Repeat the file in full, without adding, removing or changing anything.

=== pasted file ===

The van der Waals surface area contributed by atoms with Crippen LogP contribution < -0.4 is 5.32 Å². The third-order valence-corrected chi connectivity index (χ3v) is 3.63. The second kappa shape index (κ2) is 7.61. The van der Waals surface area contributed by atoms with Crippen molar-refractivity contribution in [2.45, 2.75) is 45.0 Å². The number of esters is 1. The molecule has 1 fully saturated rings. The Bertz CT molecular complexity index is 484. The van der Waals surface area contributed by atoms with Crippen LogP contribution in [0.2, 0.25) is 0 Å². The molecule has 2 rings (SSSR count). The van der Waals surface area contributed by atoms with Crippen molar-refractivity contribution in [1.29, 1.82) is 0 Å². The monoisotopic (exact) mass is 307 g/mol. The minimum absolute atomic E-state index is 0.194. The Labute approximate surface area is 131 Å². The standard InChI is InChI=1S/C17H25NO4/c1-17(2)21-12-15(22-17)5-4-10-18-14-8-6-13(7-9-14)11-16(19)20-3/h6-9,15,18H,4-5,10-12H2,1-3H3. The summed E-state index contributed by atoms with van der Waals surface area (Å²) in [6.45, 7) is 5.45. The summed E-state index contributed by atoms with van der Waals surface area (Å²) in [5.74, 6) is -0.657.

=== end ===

The van der Waals surface area contributed by atoms with Crippen LogP contribution < -0.4 is 5.32 Å². The third-order valence-corrected chi connectivity index (χ3v) is 3.63. The second kappa shape index (κ2) is 7.61. The van der Waals surface area contributed by atoms with Crippen molar-refractivity contribution in [2.45, 2.75) is 45.0 Å². The number of esters is 1. The molecule has 1 fully saturated rings. The Bertz CT molecular complexity index is 484. The van der Waals surface area contributed by atoms with Crippen LogP contribution in [0.2, 0.25) is 0 Å². The molecule has 2 rings (SSSR count). The van der Waals surface area contributed by atoms with Crippen molar-refractivity contribution in [1.29, 1.82) is 0 Å². The monoisotopic (exact) mass is 307 g/mol. The minimum absolute atomic E-state index is 0.194. The Labute approximate surface area is 131 Å². The standard InChI is InChI=1S/C17H25NO4/c1-17(2)21-12-15(22-17)5-4-10-18-14-8-6-13(7-9-14)11-16(19)20-3/h6-9,15,18H,4-5,10-12H2,1-3H3. The summed E-state index contributed by atoms with van der Waals surface area (Å²) in [6.45, 7) is 5.45. The summed E-state index contributed by atoms with van der Waals surface area (Å²) in [5.74, 6) is -0.657.